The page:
Pinellas Hope was one of four sites in the county at which National Homeless Persons’ Memorial Day was observed the evening of Dec. 21, 2007, with interfaith services coordinated by the Pinellas County Coalition for the Homeless. The names of 13 people who died while experiencing homelessness were read aloud during services at Pinellas Hope, St. Cecelia Parish in Clearwater, the St. Vincent de Paul Society in St. Petersburg and St. Timothy Lutheran Church in Tarpon Springs. Though the national remembrance, scheduled annually to coincide with the longest night of the year, was established in 1990, this was the first time it was observed in Pinellas County. A similar ceremony took place the same evening at Joe Chillura Courthouse Square in Tampa.

Jesus, the refugee

At Pinellas Hope, more than a dozen people gathered under a large tent to hear music, Scripture passages and several short talks, and to light candles. Father Robert Schneider, pastor at Espiritu Santo Parish in Safety Harbor, was one of those who led the candle-lighting ceremony. In an interview, he said events such as the service are important to raise awareness of the issues of homelessness in Pinellas County, especially during the wintertime, when many homeless people face the cold without appropriate shelter.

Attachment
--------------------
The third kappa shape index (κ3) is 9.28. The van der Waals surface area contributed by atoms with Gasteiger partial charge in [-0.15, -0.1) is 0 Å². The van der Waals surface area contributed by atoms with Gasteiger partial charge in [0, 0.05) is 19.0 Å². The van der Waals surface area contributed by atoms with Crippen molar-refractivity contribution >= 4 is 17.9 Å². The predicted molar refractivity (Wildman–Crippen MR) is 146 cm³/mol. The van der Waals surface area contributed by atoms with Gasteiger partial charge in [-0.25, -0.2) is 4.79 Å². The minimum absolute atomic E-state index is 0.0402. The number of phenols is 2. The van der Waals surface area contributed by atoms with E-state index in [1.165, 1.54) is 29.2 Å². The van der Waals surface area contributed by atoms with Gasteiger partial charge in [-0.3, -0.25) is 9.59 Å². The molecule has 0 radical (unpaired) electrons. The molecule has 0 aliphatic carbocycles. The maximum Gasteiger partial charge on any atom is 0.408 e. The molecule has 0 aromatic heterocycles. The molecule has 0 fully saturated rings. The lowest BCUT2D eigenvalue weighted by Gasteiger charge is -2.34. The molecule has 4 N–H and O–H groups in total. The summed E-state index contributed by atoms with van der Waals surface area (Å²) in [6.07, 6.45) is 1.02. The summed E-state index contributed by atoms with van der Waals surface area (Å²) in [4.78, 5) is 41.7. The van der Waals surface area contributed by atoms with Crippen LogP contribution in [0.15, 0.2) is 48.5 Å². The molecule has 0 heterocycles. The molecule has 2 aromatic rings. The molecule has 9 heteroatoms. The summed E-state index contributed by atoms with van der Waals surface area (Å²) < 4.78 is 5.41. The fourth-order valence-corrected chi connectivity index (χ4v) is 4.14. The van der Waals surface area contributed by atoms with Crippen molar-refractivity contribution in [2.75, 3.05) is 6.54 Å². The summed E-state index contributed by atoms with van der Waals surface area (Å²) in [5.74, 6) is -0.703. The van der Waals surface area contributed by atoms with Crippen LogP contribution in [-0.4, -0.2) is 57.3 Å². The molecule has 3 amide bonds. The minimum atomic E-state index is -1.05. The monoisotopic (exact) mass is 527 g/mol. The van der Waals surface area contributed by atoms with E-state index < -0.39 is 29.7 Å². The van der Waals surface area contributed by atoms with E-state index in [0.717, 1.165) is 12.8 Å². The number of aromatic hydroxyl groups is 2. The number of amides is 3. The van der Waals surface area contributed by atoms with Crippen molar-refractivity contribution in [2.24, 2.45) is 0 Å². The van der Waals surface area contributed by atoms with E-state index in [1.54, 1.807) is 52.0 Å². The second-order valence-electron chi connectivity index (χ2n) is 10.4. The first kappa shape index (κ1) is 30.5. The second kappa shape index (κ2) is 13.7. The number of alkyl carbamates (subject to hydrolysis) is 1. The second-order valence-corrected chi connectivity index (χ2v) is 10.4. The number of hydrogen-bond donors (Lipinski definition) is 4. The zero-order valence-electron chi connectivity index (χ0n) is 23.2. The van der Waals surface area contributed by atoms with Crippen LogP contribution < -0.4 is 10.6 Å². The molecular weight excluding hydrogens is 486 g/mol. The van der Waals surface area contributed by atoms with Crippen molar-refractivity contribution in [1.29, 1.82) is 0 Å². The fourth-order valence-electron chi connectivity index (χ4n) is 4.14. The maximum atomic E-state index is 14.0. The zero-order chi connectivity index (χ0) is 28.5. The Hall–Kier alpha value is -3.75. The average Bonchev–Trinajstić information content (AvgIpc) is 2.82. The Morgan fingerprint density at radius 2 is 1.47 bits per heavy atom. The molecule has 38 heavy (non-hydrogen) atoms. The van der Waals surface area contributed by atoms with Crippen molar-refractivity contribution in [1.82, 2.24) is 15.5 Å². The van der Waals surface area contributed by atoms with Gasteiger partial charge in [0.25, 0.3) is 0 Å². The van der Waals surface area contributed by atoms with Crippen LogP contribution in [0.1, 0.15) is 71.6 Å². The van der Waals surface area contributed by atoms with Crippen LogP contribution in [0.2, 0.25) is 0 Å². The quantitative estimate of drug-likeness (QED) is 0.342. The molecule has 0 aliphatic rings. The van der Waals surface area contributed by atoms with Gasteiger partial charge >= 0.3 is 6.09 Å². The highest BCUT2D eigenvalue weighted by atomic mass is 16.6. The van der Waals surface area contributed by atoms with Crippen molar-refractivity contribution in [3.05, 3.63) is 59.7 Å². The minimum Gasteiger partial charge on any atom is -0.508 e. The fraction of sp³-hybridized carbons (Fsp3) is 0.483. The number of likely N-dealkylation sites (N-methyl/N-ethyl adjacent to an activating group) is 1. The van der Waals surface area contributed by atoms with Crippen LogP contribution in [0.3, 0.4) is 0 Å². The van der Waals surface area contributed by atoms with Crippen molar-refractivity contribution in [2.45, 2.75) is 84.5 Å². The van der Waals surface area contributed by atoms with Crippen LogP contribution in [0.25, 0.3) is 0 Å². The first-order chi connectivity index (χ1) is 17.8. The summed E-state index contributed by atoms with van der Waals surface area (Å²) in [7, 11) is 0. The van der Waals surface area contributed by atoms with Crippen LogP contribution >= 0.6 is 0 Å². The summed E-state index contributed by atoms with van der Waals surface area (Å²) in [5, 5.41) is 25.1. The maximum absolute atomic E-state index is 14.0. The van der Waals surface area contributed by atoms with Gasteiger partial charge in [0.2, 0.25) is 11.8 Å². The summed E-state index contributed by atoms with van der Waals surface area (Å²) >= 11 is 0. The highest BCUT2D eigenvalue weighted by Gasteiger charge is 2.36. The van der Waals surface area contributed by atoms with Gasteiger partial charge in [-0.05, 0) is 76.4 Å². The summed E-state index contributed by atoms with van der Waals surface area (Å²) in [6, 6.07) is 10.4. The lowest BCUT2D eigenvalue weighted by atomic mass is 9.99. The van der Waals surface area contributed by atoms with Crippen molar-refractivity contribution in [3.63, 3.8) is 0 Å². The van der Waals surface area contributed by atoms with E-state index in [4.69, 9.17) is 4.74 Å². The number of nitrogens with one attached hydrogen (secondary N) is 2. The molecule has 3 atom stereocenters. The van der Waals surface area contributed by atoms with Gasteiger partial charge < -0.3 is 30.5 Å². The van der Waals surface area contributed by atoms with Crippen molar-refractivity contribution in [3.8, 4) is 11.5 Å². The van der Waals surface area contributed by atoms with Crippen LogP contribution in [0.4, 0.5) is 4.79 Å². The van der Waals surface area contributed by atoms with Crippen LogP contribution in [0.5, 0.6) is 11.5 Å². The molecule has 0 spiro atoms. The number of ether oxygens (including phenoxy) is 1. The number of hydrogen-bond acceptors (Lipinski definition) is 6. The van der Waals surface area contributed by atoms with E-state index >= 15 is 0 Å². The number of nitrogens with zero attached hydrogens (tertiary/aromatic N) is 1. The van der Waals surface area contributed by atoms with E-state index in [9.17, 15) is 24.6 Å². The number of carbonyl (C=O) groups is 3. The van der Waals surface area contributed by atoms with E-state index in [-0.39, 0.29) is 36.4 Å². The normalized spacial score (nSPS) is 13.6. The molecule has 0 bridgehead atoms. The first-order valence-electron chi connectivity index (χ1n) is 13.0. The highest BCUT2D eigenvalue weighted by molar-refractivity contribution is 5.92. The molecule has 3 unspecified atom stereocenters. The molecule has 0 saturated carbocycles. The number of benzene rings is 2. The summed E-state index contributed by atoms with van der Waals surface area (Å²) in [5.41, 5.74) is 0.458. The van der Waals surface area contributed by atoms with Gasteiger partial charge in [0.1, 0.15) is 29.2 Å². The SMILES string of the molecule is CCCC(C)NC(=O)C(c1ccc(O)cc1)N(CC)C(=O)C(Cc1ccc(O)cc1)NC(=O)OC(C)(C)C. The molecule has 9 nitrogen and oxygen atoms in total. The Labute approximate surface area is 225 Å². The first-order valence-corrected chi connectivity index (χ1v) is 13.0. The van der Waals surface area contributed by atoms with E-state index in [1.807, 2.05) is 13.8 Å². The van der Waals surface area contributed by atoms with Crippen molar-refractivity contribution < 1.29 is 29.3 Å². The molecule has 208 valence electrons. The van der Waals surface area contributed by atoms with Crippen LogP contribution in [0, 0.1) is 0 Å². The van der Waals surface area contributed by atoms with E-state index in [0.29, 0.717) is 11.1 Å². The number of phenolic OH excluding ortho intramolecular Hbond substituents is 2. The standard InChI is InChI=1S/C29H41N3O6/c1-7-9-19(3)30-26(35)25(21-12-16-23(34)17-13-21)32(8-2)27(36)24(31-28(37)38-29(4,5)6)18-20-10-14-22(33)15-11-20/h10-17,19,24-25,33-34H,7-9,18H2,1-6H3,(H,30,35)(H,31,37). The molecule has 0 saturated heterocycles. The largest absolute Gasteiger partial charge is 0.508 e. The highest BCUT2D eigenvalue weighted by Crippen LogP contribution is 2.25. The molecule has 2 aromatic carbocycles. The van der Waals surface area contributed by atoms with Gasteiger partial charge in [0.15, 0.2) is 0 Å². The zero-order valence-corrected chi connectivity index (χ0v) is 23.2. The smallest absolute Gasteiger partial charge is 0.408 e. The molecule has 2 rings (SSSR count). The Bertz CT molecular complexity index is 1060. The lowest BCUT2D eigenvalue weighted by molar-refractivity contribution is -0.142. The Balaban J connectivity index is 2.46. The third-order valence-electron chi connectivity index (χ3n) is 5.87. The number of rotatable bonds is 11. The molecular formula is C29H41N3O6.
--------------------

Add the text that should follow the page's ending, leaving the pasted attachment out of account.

He also related the story from Scripture of how Jesus was a refugee, his family and he seeking safety in Egypt after his birth to avoid persecution.

“All these issues mesh together at Christmastime and it gives us a chance to reflect upon our good fortunes, first of all, and the concern we want to have for others who are in need throughout our society and world,” Father Schneider said.